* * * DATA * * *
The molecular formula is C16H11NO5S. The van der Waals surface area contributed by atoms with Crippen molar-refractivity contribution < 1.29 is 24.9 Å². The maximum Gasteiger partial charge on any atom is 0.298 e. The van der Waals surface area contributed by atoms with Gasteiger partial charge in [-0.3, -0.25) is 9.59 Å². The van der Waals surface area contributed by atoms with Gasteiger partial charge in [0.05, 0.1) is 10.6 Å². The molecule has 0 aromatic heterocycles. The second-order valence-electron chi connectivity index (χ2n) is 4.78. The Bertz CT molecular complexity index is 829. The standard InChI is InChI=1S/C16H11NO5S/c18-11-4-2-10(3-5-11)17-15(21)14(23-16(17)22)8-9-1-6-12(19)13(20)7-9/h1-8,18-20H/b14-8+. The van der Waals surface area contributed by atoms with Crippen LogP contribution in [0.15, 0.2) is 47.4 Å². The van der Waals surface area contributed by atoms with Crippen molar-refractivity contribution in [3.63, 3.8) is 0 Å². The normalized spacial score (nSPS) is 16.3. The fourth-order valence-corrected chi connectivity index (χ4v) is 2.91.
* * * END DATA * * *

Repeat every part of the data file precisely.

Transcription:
The molecular formula is C16H11NO5S. The van der Waals surface area contributed by atoms with Crippen molar-refractivity contribution < 1.29 is 24.9 Å². The maximum Gasteiger partial charge on any atom is 0.298 e. The van der Waals surface area contributed by atoms with Gasteiger partial charge in [-0.3, -0.25) is 9.59 Å². The van der Waals surface area contributed by atoms with Gasteiger partial charge in [0.05, 0.1) is 10.6 Å². The molecule has 0 aromatic heterocycles. The second-order valence-electron chi connectivity index (χ2n) is 4.78. The Bertz CT molecular complexity index is 829. The standard InChI is InChI=1S/C16H11NO5S/c18-11-4-2-10(3-5-11)17-15(21)14(23-16(17)22)8-9-1-6-12(19)13(20)7-9/h1-8,18-20H/b14-8+. The van der Waals surface area contributed by atoms with Crippen LogP contribution in [0.15, 0.2) is 47.4 Å². The van der Waals surface area contributed by atoms with Crippen molar-refractivity contribution in [3.63, 3.8) is 0 Å². The normalized spacial score (nSPS) is 16.3. The fourth-order valence-corrected chi connectivity index (χ4v) is 2.91.